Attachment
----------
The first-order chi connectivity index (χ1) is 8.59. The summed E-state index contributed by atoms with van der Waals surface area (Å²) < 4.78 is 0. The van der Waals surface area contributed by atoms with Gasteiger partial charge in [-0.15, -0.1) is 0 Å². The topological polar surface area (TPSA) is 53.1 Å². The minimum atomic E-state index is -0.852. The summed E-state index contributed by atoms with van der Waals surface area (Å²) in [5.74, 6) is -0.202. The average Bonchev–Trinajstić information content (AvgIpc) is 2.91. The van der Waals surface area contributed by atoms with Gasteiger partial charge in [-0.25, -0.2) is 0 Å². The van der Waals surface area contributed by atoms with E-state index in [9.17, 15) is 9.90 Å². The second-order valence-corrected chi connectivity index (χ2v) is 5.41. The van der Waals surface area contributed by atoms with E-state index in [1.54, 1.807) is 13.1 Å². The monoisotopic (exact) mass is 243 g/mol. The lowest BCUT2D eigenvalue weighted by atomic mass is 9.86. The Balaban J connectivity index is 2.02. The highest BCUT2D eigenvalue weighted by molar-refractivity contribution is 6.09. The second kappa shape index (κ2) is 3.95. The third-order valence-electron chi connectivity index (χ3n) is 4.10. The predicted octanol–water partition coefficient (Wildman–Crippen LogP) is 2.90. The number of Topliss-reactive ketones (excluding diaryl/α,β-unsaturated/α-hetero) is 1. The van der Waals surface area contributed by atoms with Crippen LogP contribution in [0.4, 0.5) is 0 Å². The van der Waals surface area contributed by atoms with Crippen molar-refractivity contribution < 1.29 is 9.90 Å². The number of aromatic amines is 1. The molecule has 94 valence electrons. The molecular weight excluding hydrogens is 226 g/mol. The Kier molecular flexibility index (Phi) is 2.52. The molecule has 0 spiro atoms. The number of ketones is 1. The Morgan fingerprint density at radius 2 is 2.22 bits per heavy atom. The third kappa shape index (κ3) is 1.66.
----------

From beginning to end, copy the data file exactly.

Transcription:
The first-order chi connectivity index (χ1) is 8.59. The summed E-state index contributed by atoms with van der Waals surface area (Å²) < 4.78 is 0. The van der Waals surface area contributed by atoms with Gasteiger partial charge in [-0.15, -0.1) is 0 Å². The topological polar surface area (TPSA) is 53.1 Å². The minimum atomic E-state index is -0.852. The summed E-state index contributed by atoms with van der Waals surface area (Å²) in [5.74, 6) is -0.202. The average Bonchev–Trinajstić information content (AvgIpc) is 2.91. The van der Waals surface area contributed by atoms with Gasteiger partial charge in [-0.25, -0.2) is 0 Å². The van der Waals surface area contributed by atoms with E-state index in [9.17, 15) is 9.90 Å². The second-order valence-corrected chi connectivity index (χ2v) is 5.41. The van der Waals surface area contributed by atoms with E-state index in [1.54, 1.807) is 13.1 Å². The monoisotopic (exact) mass is 243 g/mol. The lowest BCUT2D eigenvalue weighted by atomic mass is 9.86. The Balaban J connectivity index is 2.02. The highest BCUT2D eigenvalue weighted by molar-refractivity contribution is 6.09. The second kappa shape index (κ2) is 3.95. The third-order valence-electron chi connectivity index (χ3n) is 4.10. The predicted octanol–water partition coefficient (Wildman–Crippen LogP) is 2.90. The number of Topliss-reactive ketones (excluding diaryl/α,β-unsaturated/α-hetero) is 1. The van der Waals surface area contributed by atoms with Crippen LogP contribution in [0.4, 0.5) is 0 Å². The van der Waals surface area contributed by atoms with Crippen molar-refractivity contribution < 1.29 is 9.90 Å². The number of aromatic amines is 1. The molecule has 94 valence electrons. The molecular weight excluding hydrogens is 226 g/mol. The Kier molecular flexibility index (Phi) is 2.52. The molecule has 0 spiro atoms. The number of ketones is 1. The Morgan fingerprint density at radius 2 is 2.22 bits per heavy atom. The third kappa shape index (κ3) is 1.66.